Automated Multicolumn Purification of a Histidine-Tagged Protein

September 21, 2018
Katie McLaughlin, Candice Cox
The Column

Volume 14, Issue 9

Page Number: 30–38

Approximately 40% of recombinant proteins that are purified use a histidine tag for easy capture. This article covers how to automate the purification of histidine-tagged proteins and how purification conditions can be optimized to an automated four-step purification scheme that uses affinity-, ion exchange-, and size-exclusion columns. Using a multistep purification scheme removes the manual steps that cause loss of precious proteins and take more time, like dialysis, collection, and reinjecting samples. The final purification scheme reduces a 3–4-day process to 11.5 h from start to finish, all while improving reproducibility, yield, and comparable purity.

Approximately 40% of recombinant proteins that are purified use a histidine tag for easy capture. This article covers how to automate the purification of histidine-tagged proteins and how purification conditions can be optimized to an automated four-step purification scheme that uses affinity-, ion exchange-, and size-exclusion columns. Using a multistep purification scheme removes the manual steps that cause loss of precious proteins and take more time, like dialysis, collection, and reinjecting samples. The final purification scheme reduces a 3–4-day process to 11.5 h from start to finish, all while improving reproducibility, yield, and comparable purity.

Scientists purifying proteins frequently run multiple methods over multiple column chemistries to generate a sufficient amount of sample for their experiments. These individual column purifications, each with their own running conditions and method, are followed by multiple sample fractionations and fraction pooling. A significant amount of time is spent on developing these methods and running the subsequent steps necessary for the purification. A well-designed multidimensional method combines optimized methods for the individual column chemistries, resulting in an automated and highly reproducible multistep procedure.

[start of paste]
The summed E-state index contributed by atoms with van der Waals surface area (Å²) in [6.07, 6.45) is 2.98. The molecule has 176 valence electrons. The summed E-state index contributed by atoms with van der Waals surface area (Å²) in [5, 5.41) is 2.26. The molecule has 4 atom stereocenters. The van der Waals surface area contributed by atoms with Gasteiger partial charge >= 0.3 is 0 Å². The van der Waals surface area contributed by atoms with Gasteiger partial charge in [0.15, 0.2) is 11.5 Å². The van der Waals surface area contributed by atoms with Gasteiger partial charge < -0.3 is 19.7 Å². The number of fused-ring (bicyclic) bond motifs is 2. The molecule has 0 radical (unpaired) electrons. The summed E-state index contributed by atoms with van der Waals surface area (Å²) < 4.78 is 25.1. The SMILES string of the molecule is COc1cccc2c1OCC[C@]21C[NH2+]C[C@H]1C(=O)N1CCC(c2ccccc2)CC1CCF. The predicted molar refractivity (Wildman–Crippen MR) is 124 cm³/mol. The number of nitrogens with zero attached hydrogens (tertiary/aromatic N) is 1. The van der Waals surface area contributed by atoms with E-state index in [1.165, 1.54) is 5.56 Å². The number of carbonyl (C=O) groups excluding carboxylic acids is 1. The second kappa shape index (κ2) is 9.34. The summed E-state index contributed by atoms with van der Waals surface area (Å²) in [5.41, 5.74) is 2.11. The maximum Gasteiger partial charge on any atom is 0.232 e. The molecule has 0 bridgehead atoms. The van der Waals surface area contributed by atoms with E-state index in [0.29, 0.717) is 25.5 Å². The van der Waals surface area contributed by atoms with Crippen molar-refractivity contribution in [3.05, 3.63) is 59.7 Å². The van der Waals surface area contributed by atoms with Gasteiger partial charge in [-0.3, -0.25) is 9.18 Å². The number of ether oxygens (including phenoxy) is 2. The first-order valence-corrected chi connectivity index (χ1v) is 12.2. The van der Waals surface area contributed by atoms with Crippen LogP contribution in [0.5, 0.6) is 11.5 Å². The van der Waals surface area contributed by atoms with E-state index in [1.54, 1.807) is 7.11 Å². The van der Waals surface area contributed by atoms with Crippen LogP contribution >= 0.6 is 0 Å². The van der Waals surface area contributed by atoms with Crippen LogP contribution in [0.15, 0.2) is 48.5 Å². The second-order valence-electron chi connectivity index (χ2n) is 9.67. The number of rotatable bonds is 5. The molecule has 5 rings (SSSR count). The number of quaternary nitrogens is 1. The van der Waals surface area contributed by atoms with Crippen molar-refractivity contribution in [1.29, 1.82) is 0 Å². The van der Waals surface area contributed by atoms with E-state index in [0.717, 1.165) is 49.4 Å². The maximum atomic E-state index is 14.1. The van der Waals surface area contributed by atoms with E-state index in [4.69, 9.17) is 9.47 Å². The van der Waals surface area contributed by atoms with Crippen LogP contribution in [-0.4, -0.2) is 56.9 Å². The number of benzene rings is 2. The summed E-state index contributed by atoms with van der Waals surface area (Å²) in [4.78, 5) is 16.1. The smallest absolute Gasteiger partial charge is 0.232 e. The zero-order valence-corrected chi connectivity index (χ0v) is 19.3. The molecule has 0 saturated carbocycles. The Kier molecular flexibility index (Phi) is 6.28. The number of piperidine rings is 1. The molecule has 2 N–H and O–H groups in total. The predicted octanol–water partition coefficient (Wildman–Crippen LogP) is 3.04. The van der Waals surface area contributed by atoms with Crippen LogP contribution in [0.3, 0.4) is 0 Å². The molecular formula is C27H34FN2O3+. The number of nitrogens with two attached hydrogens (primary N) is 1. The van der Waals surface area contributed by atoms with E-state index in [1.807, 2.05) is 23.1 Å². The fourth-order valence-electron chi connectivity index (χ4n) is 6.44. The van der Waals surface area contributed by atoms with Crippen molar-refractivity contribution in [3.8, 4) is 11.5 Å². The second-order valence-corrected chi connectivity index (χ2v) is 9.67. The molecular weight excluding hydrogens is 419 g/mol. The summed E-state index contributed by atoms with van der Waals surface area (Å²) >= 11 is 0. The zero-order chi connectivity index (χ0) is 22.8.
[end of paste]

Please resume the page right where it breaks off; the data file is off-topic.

Engineering a polyhistidine-tagged protein is a commonly performed molecular biology technique where users benefit from a quick and more efficient purification process. This article presents the development of an automated multidimensional method used to purify an N-terminal small ubiquitin-like modifier-tagged C-terminal polyhistidine-tagged superfolder green fluorescent protein (SUMO-6xHis GFPsf), referred to as GFPsf hereafter.

Using Ni2+ immobilized metal affinity chromatography (IMAC) as the capture step in a purification workflow produces sufficiently purified material for some applications. However, many workflows also incorporate intermediate and polishing steps to increase purity of the final product. GFPsf is a commonly purified recombinant engineered protein. The method development of each single-column step can easily be optimized for purity and resolution, and then incorporated into a multi-column method.

The outlined multidimensional method uses the following column chemistries: Ni2+ immobilized metal ion affinity (IMAC), desalting–size exclusion (SEC), anion exchange (AEX), and size-exclusion (SEC) to effectively automate the purification process and improve recovery and reproducibility.

 

Methods and Results